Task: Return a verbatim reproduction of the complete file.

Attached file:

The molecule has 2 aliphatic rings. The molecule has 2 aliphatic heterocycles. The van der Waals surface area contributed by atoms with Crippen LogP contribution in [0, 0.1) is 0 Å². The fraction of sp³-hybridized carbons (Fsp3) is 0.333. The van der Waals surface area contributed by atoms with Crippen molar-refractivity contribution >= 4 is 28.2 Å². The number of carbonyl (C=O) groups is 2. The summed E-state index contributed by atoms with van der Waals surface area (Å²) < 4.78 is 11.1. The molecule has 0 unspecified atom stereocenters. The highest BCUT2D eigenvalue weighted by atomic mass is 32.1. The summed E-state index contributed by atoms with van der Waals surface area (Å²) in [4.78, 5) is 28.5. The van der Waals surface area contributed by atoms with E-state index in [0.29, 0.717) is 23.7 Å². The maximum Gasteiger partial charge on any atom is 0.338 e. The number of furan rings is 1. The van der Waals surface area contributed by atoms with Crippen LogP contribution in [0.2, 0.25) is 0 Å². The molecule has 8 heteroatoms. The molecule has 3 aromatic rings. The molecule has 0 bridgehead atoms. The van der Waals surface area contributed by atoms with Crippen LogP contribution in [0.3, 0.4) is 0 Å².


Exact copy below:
The molecule has 2 aliphatic rings. The molecule has 2 aliphatic heterocycles. The van der Waals surface area contributed by atoms with Crippen LogP contribution in [0, 0.1) is 0 Å². The fraction of sp³-hybridized carbons (Fsp3) is 0.333. The van der Waals surface area contributed by atoms with Crippen molar-refractivity contribution >= 4 is 28.2 Å². The number of carbonyl (C=O) groups is 2. The summed E-state index contributed by atoms with van der Waals surface area (Å²) < 4.78 is 11.1. The molecule has 0 unspecified atom stereocenters. The highest BCUT2D eigenvalue weighted by atomic mass is 32.1. The summed E-state index contributed by atoms with van der Waals surface area (Å²) in [4.78, 5) is 28.5. The van der Waals surface area contributed by atoms with E-state index in [0.29, 0.717) is 23.7 Å². The maximum Gasteiger partial charge on any atom is 0.338 e. The number of furan rings is 1. The van der Waals surface area contributed by atoms with Crippen LogP contribution in [0.2, 0.25) is 0 Å². The molecule has 8 heteroatoms. The molecule has 3 aromatic rings. The molecule has 0 bridgehead atoms. The van der Waals surface area contributed by atoms with Crippen LogP contribution in [0.3, 0.4) is 0 Å².